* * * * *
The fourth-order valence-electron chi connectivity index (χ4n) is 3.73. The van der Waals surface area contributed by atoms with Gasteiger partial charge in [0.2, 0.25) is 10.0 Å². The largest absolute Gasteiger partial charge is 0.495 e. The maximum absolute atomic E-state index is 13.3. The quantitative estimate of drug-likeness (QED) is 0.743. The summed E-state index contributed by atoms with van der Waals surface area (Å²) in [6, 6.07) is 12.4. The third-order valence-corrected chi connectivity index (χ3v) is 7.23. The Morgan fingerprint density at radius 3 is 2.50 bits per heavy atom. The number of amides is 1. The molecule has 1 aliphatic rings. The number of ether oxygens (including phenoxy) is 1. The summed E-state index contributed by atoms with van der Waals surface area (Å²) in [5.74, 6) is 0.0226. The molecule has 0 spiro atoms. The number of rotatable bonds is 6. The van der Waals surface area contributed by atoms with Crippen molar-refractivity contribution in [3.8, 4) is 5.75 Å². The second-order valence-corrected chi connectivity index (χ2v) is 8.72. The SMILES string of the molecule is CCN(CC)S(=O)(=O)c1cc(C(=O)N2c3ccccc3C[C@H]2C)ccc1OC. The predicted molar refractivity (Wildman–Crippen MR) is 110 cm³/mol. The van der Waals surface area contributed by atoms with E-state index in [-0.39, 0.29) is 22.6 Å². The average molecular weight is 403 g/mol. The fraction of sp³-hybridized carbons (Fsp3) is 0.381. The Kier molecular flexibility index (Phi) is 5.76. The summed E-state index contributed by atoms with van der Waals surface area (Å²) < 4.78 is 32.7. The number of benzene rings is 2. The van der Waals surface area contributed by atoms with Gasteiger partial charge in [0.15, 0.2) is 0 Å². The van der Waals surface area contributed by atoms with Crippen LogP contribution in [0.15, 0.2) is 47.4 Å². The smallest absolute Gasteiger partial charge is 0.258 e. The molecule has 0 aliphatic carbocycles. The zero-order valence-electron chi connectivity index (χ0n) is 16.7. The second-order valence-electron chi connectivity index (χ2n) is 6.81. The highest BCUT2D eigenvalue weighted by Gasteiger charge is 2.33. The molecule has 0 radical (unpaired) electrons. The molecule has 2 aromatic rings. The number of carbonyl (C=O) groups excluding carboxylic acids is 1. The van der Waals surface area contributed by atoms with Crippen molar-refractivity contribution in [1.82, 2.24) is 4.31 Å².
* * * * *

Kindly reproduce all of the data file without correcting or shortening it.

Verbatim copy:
The fourth-order valence-electron chi connectivity index (χ4n) is 3.73. The van der Waals surface area contributed by atoms with Gasteiger partial charge in [0.2, 0.25) is 10.0 Å². The largest absolute Gasteiger partial charge is 0.495 e. The maximum absolute atomic E-state index is 13.3. The quantitative estimate of drug-likeness (QED) is 0.743. The summed E-state index contributed by atoms with van der Waals surface area (Å²) in [6, 6.07) is 12.4. The third-order valence-corrected chi connectivity index (χ3v) is 7.23. The Morgan fingerprint density at radius 3 is 2.50 bits per heavy atom. The number of amides is 1. The molecule has 1 aliphatic rings. The number of ether oxygens (including phenoxy) is 1. The summed E-state index contributed by atoms with van der Waals surface area (Å²) in [5.74, 6) is 0.0226. The molecule has 0 spiro atoms. The number of rotatable bonds is 6. The van der Waals surface area contributed by atoms with Crippen molar-refractivity contribution in [3.8, 4) is 5.75 Å². The second-order valence-corrected chi connectivity index (χ2v) is 8.72. The SMILES string of the molecule is CCN(CC)S(=O)(=O)c1cc(C(=O)N2c3ccccc3C[C@H]2C)ccc1OC. The predicted molar refractivity (Wildman–Crippen MR) is 110 cm³/mol. The van der Waals surface area contributed by atoms with E-state index in [-0.39, 0.29) is 22.6 Å². The average molecular weight is 403 g/mol. The fraction of sp³-hybridized carbons (Fsp3) is 0.381. The Kier molecular flexibility index (Phi) is 5.76. The summed E-state index contributed by atoms with van der Waals surface area (Å²) < 4.78 is 32.7. The number of benzene rings is 2. The van der Waals surface area contributed by atoms with Gasteiger partial charge in [0.15, 0.2) is 0 Å². The van der Waals surface area contributed by atoms with Crippen LogP contribution in [0.15, 0.2) is 47.4 Å². The smallest absolute Gasteiger partial charge is 0.258 e. The molecule has 0 aliphatic carbocycles. The zero-order valence-electron chi connectivity index (χ0n) is 16.7. The second-order valence-electron chi connectivity index (χ2n) is 6.81. The highest BCUT2D eigenvalue weighted by Gasteiger charge is 2.33. The molecule has 0 radical (unpaired) electrons. The molecule has 2 aromatic rings. The number of carbonyl (C=O) groups excluding carboxylic acids is 1. The van der Waals surface area contributed by atoms with Crippen molar-refractivity contribution in [1.82, 2.24) is 4.31 Å².